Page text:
Food poverty and food waste: a collaborative solution

Kathryn Thomas


Posted in: Speaking Out, Strategy, Waste

Food poverty and food waste: a collaborative solution

July 06, 2016

Food waste is not just a shared responsibility for producers and retailers, but a significant business opportunity, writes Kathryn Thomas.


There is a startling disconnect in the developed world today. Downward pressure on wages, cuts to benefits and public services and sluggish economic growth have all led to more people facing poverty, hunger and relying on foodbanks as a source of emergency supplies than ever before. At the same time, we have hyper-consumerism, cheaply produced goods and supermarkets refusing to accept ‘misshapen’ products. This means that we are disposing of massive amounts of food before its ‘best by date’ – a throw-away culture of waste in extreme measures. It seems senseless that people are going hungry when food that has taken precious resources to produce, has impacted climate change, and is perfectly palatable is being thrown on the rubbish heap.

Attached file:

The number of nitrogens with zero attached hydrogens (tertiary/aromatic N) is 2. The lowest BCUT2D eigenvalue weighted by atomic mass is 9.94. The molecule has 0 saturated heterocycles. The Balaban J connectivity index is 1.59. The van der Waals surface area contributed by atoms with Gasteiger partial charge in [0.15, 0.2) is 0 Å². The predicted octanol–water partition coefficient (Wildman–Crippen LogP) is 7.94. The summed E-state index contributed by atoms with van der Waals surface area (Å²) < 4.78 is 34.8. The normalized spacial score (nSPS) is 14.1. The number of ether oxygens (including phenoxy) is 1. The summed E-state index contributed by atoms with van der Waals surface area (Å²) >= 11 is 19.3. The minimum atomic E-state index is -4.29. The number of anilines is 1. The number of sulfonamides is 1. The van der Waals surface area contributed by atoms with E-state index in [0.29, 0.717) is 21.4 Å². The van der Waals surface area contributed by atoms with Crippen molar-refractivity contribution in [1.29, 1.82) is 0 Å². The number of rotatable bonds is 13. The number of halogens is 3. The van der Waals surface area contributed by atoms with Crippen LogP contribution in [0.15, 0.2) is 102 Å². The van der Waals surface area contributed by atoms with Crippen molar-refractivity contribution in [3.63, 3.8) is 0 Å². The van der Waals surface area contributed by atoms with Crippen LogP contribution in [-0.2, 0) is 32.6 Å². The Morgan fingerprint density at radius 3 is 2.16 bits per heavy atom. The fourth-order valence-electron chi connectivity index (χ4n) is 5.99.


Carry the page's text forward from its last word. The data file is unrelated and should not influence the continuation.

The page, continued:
So how can this disconnect be addressed? This article looks at what our governments are doing to tackle the problem, the role which retailers have to play and the opportunities associated with donating food and how communities are mobilising around the issue. And argues that a collaborative approach may be the surest way to bridge the gap between need and plenty when it comes to food.

The facts about food

Let’s look at the scale of the problem before coming to solutions. In Europe it is estimated that 122 million people are at risk of food poverty and social exclusion; that’s 24% of Europe’s entire population.  According to the Trussell Trust, in the UK there has been a 19% increase annually in the use of food banks. Last year the Trust provided over a million three day emergency food supplies to people living below the poverty line – a shocking rise from just 41,000 five years ago.